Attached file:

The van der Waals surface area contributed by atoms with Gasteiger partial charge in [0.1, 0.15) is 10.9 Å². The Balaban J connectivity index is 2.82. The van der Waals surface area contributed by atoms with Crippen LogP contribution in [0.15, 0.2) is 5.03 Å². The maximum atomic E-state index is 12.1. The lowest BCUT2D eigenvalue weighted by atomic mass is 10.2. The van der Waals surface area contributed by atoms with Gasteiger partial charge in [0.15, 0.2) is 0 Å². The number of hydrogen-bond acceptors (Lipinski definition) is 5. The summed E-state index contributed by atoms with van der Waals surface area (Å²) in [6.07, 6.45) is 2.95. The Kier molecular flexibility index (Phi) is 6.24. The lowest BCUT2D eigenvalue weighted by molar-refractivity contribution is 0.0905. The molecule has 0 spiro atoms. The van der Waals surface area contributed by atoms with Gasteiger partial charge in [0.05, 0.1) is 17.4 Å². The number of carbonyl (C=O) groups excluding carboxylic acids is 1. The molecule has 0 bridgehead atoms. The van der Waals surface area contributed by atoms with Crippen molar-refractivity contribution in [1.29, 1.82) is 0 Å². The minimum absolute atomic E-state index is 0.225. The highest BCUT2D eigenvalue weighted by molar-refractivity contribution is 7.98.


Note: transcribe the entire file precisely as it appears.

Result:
The van der Waals surface area contributed by atoms with Gasteiger partial charge in [0.1, 0.15) is 10.9 Å². The Balaban J connectivity index is 2.82. The van der Waals surface area contributed by atoms with Crippen LogP contribution in [0.15, 0.2) is 5.03 Å². The maximum atomic E-state index is 12.1. The lowest BCUT2D eigenvalue weighted by atomic mass is 10.2. The van der Waals surface area contributed by atoms with Gasteiger partial charge in [0.15, 0.2) is 0 Å². The number of hydrogen-bond acceptors (Lipinski definition) is 5. The summed E-state index contributed by atoms with van der Waals surface area (Å²) in [6.07, 6.45) is 2.95. The Kier molecular flexibility index (Phi) is 6.24. The lowest BCUT2D eigenvalue weighted by molar-refractivity contribution is 0.0905. The molecule has 0 spiro atoms. The van der Waals surface area contributed by atoms with Gasteiger partial charge in [0.05, 0.1) is 17.4 Å². The number of carbonyl (C=O) groups excluding carboxylic acids is 1. The molecule has 0 bridgehead atoms. The van der Waals surface area contributed by atoms with Crippen molar-refractivity contribution in [1.29, 1.82) is 0 Å². The minimum absolute atomic E-state index is 0.225. The highest BCUT2D eigenvalue weighted by molar-refractivity contribution is 7.98.